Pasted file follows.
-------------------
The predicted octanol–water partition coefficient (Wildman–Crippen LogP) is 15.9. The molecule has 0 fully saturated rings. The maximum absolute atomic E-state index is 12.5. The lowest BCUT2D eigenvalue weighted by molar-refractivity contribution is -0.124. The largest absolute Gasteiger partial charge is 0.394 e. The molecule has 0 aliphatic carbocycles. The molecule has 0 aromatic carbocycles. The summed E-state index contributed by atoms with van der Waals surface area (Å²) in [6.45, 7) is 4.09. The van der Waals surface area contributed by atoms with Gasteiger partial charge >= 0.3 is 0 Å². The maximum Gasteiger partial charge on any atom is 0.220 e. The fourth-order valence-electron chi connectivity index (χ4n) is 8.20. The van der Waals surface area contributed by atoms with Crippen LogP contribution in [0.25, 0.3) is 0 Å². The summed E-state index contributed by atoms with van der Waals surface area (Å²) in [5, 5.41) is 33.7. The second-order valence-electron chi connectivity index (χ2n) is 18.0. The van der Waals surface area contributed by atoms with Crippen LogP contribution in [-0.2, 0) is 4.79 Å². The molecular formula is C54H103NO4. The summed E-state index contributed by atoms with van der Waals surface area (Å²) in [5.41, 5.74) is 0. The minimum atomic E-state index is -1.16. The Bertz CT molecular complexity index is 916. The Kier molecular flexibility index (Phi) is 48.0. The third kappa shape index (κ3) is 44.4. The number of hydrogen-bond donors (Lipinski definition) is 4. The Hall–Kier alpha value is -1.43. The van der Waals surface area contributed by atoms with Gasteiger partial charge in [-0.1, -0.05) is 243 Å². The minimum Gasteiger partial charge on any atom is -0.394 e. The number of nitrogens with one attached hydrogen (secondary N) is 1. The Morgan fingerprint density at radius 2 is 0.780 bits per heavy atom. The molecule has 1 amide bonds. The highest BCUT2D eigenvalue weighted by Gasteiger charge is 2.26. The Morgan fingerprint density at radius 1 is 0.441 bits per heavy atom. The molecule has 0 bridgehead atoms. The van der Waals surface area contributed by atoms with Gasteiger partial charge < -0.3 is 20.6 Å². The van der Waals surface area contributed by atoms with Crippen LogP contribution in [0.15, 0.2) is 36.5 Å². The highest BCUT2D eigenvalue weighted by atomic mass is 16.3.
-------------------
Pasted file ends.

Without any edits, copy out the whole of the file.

The predicted octanol–water partition coefficient (Wildman–Crippen LogP) is 15.9. The molecule has 0 fully saturated rings. The maximum absolute atomic E-state index is 12.5. The lowest BCUT2D eigenvalue weighted by molar-refractivity contribution is -0.124. The largest absolute Gasteiger partial charge is 0.394 e. The molecule has 0 aliphatic carbocycles. The molecule has 0 aromatic carbocycles. The summed E-state index contributed by atoms with van der Waals surface area (Å²) in [6.45, 7) is 4.09. The van der Waals surface area contributed by atoms with Gasteiger partial charge >= 0.3 is 0 Å². The maximum Gasteiger partial charge on any atom is 0.220 e. The fourth-order valence-electron chi connectivity index (χ4n) is 8.20. The van der Waals surface area contributed by atoms with Crippen LogP contribution in [0.25, 0.3) is 0 Å². The summed E-state index contributed by atoms with van der Waals surface area (Å²) in [5, 5.41) is 33.7. The second-order valence-electron chi connectivity index (χ2n) is 18.0. The van der Waals surface area contributed by atoms with Crippen LogP contribution in [-0.2, 0) is 4.79 Å². The molecular formula is C54H103NO4. The summed E-state index contributed by atoms with van der Waals surface area (Å²) in [5.41, 5.74) is 0. The minimum atomic E-state index is -1.16. The Bertz CT molecular complexity index is 916. The Kier molecular flexibility index (Phi) is 48.0. The third kappa shape index (κ3) is 44.4. The number of hydrogen-bond donors (Lipinski definition) is 4. The Hall–Kier alpha value is -1.43. The van der Waals surface area contributed by atoms with Gasteiger partial charge in [-0.1, -0.05) is 243 Å². The minimum Gasteiger partial charge on any atom is -0.394 e. The number of nitrogens with one attached hydrogen (secondary N) is 1. The Morgan fingerprint density at radius 2 is 0.780 bits per heavy atom. The molecule has 1 amide bonds. The highest BCUT2D eigenvalue weighted by Gasteiger charge is 2.26. The Morgan fingerprint density at radius 1 is 0.441 bits per heavy atom. The molecule has 0 bridgehead atoms. The van der Waals surface area contributed by atoms with Gasteiger partial charge < -0.3 is 20.6 Å². The van der Waals surface area contributed by atoms with Crippen LogP contribution in [0.15, 0.2) is 36.5 Å². The highest BCUT2D eigenvalue weighted by atomic mass is 16.3.